The Test Results

Your Results Are Presented in An Easy To Understand Report 

Your pet's biome is a community of micro-organisms, consisting of a mixture of the good (host friendly), the bad (linked to disease, and the not so bad (don't do any harm but don't contribute to good nutrition). This community is influenced by many factors including the breed of your dog, his age and the food he eats. Although a high percentage of bacteria contribute towards your pet's health, some are pathogenic and if there is an overgrowth of these bad bacteria, they can have harmful effects.


It is important to maintain the right balance between the beneficial and pathogenic bacteria. The balance can alter through stress, the use of medications and with a change in diet. Some imbalances may show as gastrointestinal discomfort and other imbalance show as allergies, diarrhea or poor gastrointestinal health.


Bacteria have jobs to do and contributions to make, some provide energy, vitamins and help to make nutrients, such as carbohydrates, more available. Other microbes interact with the immune, endocrine, nervous system and brain.

Part One

Who's In There?


The first part of the report looks at the top groups of bacteria at genus level. Bacteria are divided into groups to make them easier to understand and identify, (see diagram below). Part One of this report identifies the major players and highlights the nutritional contributions and benefits made by them. Deficiencies are also identified and advice is given on how to feed the good gut bacteria to improve health and also how to reduce those bacteria that don't make a contribution to the health of the host and are in fact linked to poor health.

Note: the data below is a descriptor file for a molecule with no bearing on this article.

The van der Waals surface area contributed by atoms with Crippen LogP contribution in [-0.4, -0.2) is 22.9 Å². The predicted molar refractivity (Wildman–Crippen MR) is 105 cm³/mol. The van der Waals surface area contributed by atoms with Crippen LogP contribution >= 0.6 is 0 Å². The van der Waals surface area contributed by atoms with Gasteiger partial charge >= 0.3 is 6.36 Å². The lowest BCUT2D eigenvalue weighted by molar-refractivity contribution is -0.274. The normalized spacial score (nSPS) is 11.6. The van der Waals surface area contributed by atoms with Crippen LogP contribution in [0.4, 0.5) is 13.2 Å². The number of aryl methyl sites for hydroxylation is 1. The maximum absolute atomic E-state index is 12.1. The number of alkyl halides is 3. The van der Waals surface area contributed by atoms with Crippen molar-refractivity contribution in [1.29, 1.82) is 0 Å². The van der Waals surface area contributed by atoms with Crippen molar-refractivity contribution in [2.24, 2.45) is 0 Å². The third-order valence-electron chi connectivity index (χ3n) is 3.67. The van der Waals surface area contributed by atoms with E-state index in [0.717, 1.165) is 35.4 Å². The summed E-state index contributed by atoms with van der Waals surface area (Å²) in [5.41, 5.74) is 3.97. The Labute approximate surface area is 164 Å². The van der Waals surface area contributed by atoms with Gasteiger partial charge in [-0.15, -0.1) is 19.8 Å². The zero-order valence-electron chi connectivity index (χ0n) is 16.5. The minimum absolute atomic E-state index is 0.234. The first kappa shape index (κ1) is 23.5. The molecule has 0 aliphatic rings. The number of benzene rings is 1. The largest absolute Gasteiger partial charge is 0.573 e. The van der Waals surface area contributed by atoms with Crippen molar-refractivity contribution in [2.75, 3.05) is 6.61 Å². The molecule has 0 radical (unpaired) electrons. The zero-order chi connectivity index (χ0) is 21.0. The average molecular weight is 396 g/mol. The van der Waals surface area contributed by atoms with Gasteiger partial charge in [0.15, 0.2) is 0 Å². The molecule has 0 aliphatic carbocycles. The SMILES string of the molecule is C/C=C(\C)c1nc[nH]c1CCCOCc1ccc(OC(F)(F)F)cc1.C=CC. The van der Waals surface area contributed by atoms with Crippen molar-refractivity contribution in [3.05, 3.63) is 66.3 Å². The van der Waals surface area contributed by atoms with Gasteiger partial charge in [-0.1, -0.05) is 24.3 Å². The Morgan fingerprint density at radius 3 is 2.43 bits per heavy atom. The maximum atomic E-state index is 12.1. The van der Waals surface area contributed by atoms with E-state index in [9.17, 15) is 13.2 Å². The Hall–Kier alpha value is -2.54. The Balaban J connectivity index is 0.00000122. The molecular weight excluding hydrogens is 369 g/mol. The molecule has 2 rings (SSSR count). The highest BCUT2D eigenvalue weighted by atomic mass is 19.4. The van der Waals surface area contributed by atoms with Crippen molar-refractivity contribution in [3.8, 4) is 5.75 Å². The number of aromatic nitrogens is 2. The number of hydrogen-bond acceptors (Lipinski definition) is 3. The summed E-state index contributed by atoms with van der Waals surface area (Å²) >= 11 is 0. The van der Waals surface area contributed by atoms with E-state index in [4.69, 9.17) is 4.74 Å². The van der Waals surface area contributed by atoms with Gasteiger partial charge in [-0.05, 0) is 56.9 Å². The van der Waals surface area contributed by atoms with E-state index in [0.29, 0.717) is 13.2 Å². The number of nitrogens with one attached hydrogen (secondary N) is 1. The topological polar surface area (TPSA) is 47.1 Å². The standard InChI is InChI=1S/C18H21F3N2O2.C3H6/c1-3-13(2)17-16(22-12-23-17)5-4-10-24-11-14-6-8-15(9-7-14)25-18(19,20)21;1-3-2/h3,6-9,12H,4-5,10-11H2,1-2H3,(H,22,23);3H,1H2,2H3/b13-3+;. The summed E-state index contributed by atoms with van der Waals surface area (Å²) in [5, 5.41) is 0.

You will see in Part One, how important certain bacteria are to your pets health. You will also see how by making some small changes to the diet, beneficial bacteria can be encouraged to increase in number, providing even more benefits. Some of the dietary changes mentioned in Part One are made by adding prebiotic ingredients such as inulin. The definition of a prebiotic is ''a nondigestible food ingredient that beneficially affects the host by selectively stimulating the growth and/or activity of one or a limited number of bacteria in the colon and thus improves host health.'' Inulin is only one example of how important plant chemicals can be to the biome, another group you will hear mentioned is plant polyphenols. Probiotics are also mentioned these are live bacteria, rather than a food for the bacteria. Other recommended dietary changes will relate to imbalances between the groups of bacteria that feed or digest carbohydrates, fats and protein. Making small changes in the amount or quality of these major nutrients will significantly improve the health of the gut and prevent any future opportunity for inflammation and colitis.

Part Two

What are they doing?



Part Two refers to the bacteria identified across all of the taxonomic groups as shown in the diagram. This section explains how and why the bacteria contribute to the health and well being. For example, some bacteria help rebuild the gut wall, some trigger an immune response and some talk to the brain about what and how to act, eat and sleep. Other bacteria 'take over' and form biofilms, taking nutrients away from the host and reducing the pH of the hind gut preventing fermentation and causing discomfort. Who are they doing it with? Part Two also looks at the relationships and the conversations between the bacteria, some relationships contribute to health, especially the health of the immune system and some contribute to ill health, increasing the opportunity for inflammation and dysbiosis.

The data is presented as a pie chart with a comparison to a healthy dog, taken from 200 healthy dogs. 

healpet (002).png